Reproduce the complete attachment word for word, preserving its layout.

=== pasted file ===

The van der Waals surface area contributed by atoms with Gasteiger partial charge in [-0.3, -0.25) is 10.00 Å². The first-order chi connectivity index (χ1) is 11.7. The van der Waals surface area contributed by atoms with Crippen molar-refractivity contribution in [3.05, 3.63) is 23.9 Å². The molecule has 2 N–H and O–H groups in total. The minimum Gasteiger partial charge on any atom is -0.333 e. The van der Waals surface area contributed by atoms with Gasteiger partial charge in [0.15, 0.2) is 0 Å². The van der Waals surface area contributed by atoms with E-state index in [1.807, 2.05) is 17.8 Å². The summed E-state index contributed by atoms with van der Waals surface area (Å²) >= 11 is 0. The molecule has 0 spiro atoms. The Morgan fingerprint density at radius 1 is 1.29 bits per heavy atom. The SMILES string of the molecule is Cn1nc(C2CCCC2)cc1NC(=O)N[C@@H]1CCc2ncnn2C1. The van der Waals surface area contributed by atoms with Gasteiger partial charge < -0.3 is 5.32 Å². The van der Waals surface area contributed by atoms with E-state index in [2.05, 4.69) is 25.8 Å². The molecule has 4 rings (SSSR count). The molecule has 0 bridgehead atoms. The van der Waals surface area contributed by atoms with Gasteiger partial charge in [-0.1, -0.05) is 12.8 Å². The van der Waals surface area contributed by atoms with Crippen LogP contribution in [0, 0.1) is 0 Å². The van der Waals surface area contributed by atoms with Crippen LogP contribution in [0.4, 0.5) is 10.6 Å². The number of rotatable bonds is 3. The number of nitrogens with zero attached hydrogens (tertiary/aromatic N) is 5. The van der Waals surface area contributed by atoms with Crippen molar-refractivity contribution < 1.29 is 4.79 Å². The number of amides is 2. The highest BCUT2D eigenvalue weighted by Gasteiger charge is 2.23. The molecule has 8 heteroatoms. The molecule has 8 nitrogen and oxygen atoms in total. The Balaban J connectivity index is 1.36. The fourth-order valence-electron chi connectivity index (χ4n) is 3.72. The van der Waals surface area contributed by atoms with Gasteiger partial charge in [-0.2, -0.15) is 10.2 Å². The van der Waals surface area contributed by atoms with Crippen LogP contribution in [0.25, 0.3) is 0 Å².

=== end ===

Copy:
The van der Waals surface area contributed by atoms with Gasteiger partial charge in [-0.3, -0.25) is 10.00 Å². The first-order chi connectivity index (χ1) is 11.7. The van der Waals surface area contributed by atoms with Crippen molar-refractivity contribution in [3.05, 3.63) is 23.9 Å². The molecule has 2 N–H and O–H groups in total. The minimum Gasteiger partial charge on any atom is -0.333 e. The van der Waals surface area contributed by atoms with Gasteiger partial charge in [0.15, 0.2) is 0 Å². The van der Waals surface area contributed by atoms with E-state index in [1.807, 2.05) is 17.8 Å². The summed E-state index contributed by atoms with van der Waals surface area (Å²) >= 11 is 0. The molecule has 0 spiro atoms. The Morgan fingerprint density at radius 1 is 1.29 bits per heavy atom. The SMILES string of the molecule is Cn1nc(C2CCCC2)cc1NC(=O)N[C@@H]1CCc2ncnn2C1. The van der Waals surface area contributed by atoms with Gasteiger partial charge < -0.3 is 5.32 Å². The van der Waals surface area contributed by atoms with E-state index in [2.05, 4.69) is 25.8 Å². The molecule has 4 rings (SSSR count). The molecule has 0 bridgehead atoms. The van der Waals surface area contributed by atoms with Gasteiger partial charge in [-0.1, -0.05) is 12.8 Å². The van der Waals surface area contributed by atoms with Crippen LogP contribution in [0, 0.1) is 0 Å². The van der Waals surface area contributed by atoms with Crippen LogP contribution in [0.4, 0.5) is 10.6 Å². The number of rotatable bonds is 3. The number of nitrogens with zero attached hydrogens (tertiary/aromatic N) is 5. The van der Waals surface area contributed by atoms with Crippen molar-refractivity contribution < 1.29 is 4.79 Å². The number of amides is 2. The highest BCUT2D eigenvalue weighted by Gasteiger charge is 2.23. The molecule has 8 heteroatoms. The molecule has 8 nitrogen and oxygen atoms in total. The Balaban J connectivity index is 1.36. The fourth-order valence-electron chi connectivity index (χ4n) is 3.72. The van der Waals surface area contributed by atoms with Gasteiger partial charge in [-0.2, -0.15) is 10.2 Å². The van der Waals surface area contributed by atoms with Crippen LogP contribution in [0.25, 0.3) is 0 Å².